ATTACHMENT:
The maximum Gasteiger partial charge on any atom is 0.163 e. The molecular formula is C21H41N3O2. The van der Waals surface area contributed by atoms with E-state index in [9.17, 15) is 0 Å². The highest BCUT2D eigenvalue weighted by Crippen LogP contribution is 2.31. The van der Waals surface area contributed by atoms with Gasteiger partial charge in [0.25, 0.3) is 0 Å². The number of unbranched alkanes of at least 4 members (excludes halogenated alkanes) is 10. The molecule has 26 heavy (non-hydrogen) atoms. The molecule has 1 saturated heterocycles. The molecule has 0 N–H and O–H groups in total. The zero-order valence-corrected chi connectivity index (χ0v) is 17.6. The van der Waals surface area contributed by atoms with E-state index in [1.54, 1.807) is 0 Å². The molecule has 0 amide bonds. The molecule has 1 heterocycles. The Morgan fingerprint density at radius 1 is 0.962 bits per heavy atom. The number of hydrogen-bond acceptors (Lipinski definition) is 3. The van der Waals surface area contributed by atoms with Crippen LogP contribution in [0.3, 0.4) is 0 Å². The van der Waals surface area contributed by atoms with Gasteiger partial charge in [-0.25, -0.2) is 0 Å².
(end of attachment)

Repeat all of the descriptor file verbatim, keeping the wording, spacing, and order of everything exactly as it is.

The maximum Gasteiger partial charge on any atom is 0.163 e. The molecular formula is C21H41N3O2. The van der Waals surface area contributed by atoms with E-state index in [9.17, 15) is 0 Å². The highest BCUT2D eigenvalue weighted by Crippen LogP contribution is 2.31. The van der Waals surface area contributed by atoms with Gasteiger partial charge in [0.25, 0.3) is 0 Å². The number of unbranched alkanes of at least 4 members (excludes halogenated alkanes) is 10. The molecule has 26 heavy (non-hydrogen) atoms. The molecule has 1 saturated heterocycles. The molecule has 0 N–H and O–H groups in total. The zero-order valence-corrected chi connectivity index (χ0v) is 17.6. The van der Waals surface area contributed by atoms with E-state index in [1.54, 1.807) is 0 Å². The molecule has 0 amide bonds. The molecule has 1 heterocycles. The Morgan fingerprint density at radius 1 is 0.962 bits per heavy atom. The number of hydrogen-bond acceptors (Lipinski definition) is 3. The van der Waals surface area contributed by atoms with Crippen LogP contribution in [0.3, 0.4) is 0 Å². The van der Waals surface area contributed by atoms with Gasteiger partial charge in [-0.25, -0.2) is 0 Å².